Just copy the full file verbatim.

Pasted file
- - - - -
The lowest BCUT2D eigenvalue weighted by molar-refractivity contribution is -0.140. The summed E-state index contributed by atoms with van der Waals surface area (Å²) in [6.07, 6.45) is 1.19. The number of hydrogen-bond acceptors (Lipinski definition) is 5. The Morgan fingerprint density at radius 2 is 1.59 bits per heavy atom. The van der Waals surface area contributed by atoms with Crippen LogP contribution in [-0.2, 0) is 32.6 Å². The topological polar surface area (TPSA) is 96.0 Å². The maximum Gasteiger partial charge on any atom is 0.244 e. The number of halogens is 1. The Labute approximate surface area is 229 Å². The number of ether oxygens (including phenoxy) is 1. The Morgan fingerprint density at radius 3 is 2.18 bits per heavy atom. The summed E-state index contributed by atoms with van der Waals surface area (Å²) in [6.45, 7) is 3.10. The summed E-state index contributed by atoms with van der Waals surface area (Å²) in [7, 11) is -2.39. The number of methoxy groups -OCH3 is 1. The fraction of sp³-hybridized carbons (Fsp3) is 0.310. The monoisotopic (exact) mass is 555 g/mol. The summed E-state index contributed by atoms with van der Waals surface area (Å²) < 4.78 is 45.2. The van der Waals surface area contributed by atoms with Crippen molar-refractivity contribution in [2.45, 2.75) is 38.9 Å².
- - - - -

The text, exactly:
The lowest BCUT2D eigenvalue weighted by molar-refractivity contribution is -0.140. The summed E-state index contributed by atoms with van der Waals surface area (Å²) in [6.07, 6.45) is 1.19. The number of hydrogen-bond acceptors (Lipinski definition) is 5. The Morgan fingerprint density at radius 2 is 1.59 bits per heavy atom. The van der Waals surface area contributed by atoms with Crippen LogP contribution in [-0.2, 0) is 32.6 Å². The topological polar surface area (TPSA) is 96.0 Å². The maximum Gasteiger partial charge on any atom is 0.244 e. The number of halogens is 1. The Labute approximate surface area is 229 Å². The number of ether oxygens (including phenoxy) is 1. The Morgan fingerprint density at radius 3 is 2.18 bits per heavy atom. The summed E-state index contributed by atoms with van der Waals surface area (Å²) in [6.45, 7) is 3.10. The summed E-state index contributed by atoms with van der Waals surface area (Å²) in [7, 11) is -2.39. The number of methoxy groups -OCH3 is 1. The fraction of sp³-hybridized carbons (Fsp3) is 0.310. The monoisotopic (exact) mass is 555 g/mol. The summed E-state index contributed by atoms with van der Waals surface area (Å²) < 4.78 is 45.2. The van der Waals surface area contributed by atoms with Crippen molar-refractivity contribution in [2.45, 2.75) is 38.9 Å².